A lifelong football fan, I finally got to play in 2018. I participated in the Alzheimer’s Association RivALZ football and fundraising program where I was named Rookie of the Year, playing cornerback and second-string wide receiver alongside some very talented and philanthropic women together raising more than $350,000 to fight Alzheimer’s since its inaugural game in 2009. Playing on the field gave me an even greater appreciation for my favorite sport.

Today I cheer for the Chiefs. Growing up in the South and a College Football Only Household™, I was excited to adopt the Chiefs in 2009, five years before moving Kansas City. Somehow I didn’t grow up a Dolphins fan, not too surprisingly; I didn’t grow up a Bucs fan, and, thankfully, my timing was just off and I never became a Jaguars fan. Kansas City is home now, and I couldn’t be happier.
Anyone who’s known me for more than five minutes knows I am proud alumna of the University of Central Florida. My Knights have had a fun run the last couple of years, but I know what it’s like to love a 0-12 team, too. Needless to say, fair-weather and bandwagon fans aren’t my kind of people.

Recently, UCF’s AD Danny White has gotten some press for his philosophy on scheduling. A lot of people think they know best when it comes to who UCF should play and at what venue. I admire him. It’s not easy to stand up for what you believe in, and it’s his job to. He wants to run with the big dogs and he believes in the program. That’s my AD. I love a good rivalry, I love competition, and I love a little good-natured chatter. I love both the underdogs and the athletes who dominate. I value good work ethic and good sportsmanship.

Naysayers also aren’t my kind of people. As the first female sports editor in the Advocate’s 65 years, I understand that traditional sports journalism is dominated by males. I’m honored to blaze this trail. And I promise you this: I work hard, and what I don’t know, I will learn. Get to know me, and you’ll see a person who’s passionate about sports and lives a motto of “do work.”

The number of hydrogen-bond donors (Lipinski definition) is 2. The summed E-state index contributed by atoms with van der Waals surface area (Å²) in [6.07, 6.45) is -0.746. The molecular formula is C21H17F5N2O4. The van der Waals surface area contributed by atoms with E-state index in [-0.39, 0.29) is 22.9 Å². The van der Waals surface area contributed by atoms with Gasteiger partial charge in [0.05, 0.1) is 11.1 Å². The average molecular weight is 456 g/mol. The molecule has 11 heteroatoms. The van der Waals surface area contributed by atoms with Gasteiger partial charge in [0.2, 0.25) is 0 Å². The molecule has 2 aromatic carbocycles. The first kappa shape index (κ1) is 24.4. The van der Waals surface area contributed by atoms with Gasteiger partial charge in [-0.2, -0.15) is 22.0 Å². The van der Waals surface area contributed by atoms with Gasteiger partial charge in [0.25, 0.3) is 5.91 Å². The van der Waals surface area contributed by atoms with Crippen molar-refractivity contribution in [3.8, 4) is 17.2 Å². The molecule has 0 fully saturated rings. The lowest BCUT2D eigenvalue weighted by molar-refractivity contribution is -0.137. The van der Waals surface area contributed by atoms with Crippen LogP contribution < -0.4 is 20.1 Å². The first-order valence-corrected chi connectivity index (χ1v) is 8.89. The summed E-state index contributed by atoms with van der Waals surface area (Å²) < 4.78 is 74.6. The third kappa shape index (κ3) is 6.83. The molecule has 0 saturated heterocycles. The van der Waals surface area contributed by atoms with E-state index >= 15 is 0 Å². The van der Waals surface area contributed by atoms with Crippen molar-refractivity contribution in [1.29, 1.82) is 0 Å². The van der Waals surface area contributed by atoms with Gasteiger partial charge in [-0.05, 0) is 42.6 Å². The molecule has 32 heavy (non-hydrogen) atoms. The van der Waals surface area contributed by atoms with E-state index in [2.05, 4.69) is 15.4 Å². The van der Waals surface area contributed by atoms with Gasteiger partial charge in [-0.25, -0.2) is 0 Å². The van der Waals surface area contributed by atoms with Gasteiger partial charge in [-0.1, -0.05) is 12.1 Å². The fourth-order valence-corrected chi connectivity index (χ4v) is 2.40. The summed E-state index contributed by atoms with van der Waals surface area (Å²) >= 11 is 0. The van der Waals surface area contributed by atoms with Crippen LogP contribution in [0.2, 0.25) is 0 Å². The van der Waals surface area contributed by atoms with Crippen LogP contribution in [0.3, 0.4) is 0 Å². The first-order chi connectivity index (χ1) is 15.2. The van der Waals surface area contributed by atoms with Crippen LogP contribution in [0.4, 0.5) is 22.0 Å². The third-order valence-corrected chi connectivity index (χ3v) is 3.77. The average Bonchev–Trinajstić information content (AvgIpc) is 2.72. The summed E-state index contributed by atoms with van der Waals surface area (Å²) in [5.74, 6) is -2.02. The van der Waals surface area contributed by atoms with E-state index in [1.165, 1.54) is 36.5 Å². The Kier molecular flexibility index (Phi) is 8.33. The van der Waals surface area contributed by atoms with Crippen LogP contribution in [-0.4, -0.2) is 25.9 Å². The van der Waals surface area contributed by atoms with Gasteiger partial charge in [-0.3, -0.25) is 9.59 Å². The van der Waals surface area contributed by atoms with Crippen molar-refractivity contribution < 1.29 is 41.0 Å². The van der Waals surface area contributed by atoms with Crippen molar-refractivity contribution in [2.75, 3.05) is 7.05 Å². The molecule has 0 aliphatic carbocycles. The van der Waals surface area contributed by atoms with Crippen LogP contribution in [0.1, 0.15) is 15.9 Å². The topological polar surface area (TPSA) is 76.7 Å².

I’m here to tell your stories. To share what’s happening in our community. And to follow our student athletes as they work hard and push themselves for the love of sport.

Shoot me an email at swilken@jcadvocate.com or say hello on Twitter at @SWilkenJCA. I can’t wait to meet you.

Friday, August 9, 2019

New catering shop to open in downtown Grandview





by Mary K. Wilson

Visitors to Grandview’s historic downtown will soon smell the barbecue in the air. A new catering business is set to open, and the smokers are ready to be lit on the property now home to Any Event Catering at 506 Main Street.

Owner Casey Lueck is busy making finishing touches on the inside of the building, which he says he wanted to look old-school, sort of like a farmhouse. He has completely refinished the interior, including a storefront, a full commercial kitchen and barbecue equipment on the back patio.

“I’ve been in the lumber business my whole life, and I’ve always cooked,” said Lueck. “Since I was doing all of this anyway, I just decided to make money doing it. That’s literally how it got started.”

He purchased his first meat smoker around two decades ago, and fell in love with barbecue. While at work one day, he decided he didn’t want to work for someone else anymore, and put together a plan. Lueck’s parents, Greg and Vicki Lueck, live in Grandview and found the building on Main, which Lueck wasn’t sure would be big enough for what he wanted to do.

“When I got inside, it was 1100 square feet, and was bigger than I thought,” said Lueck. “So, here we are.”

While he waits for final approval on certain aspects of the business from the City of Grandview, Lueck has been working to complete minor things that don’t require permits.

Any Event Catering will have a country store at the front, where Lueck will sell homemade barbecue sauces, salsas, beef jerky and an assortment of homemade goods, including breads and desserts. He’ll also sell meat out of the store. After smoking or grilling, all the meat will be available to buy frozen with instructions on how to heat.

“I like to stop into stores like that, and that’s what I wanted to have here,” said Lueck. “It is catering. People won’t be able to come into the store and order a sandwich. But, if they call ahead, the next day I could have whatever it is they need.”

Lueck has a unique catering style, which he refers to as stop-and-drop, where he can serve meals for a small meeting or a large party. He offers to deliver the food, or customers will be able to stop by his shop to pick up their orders.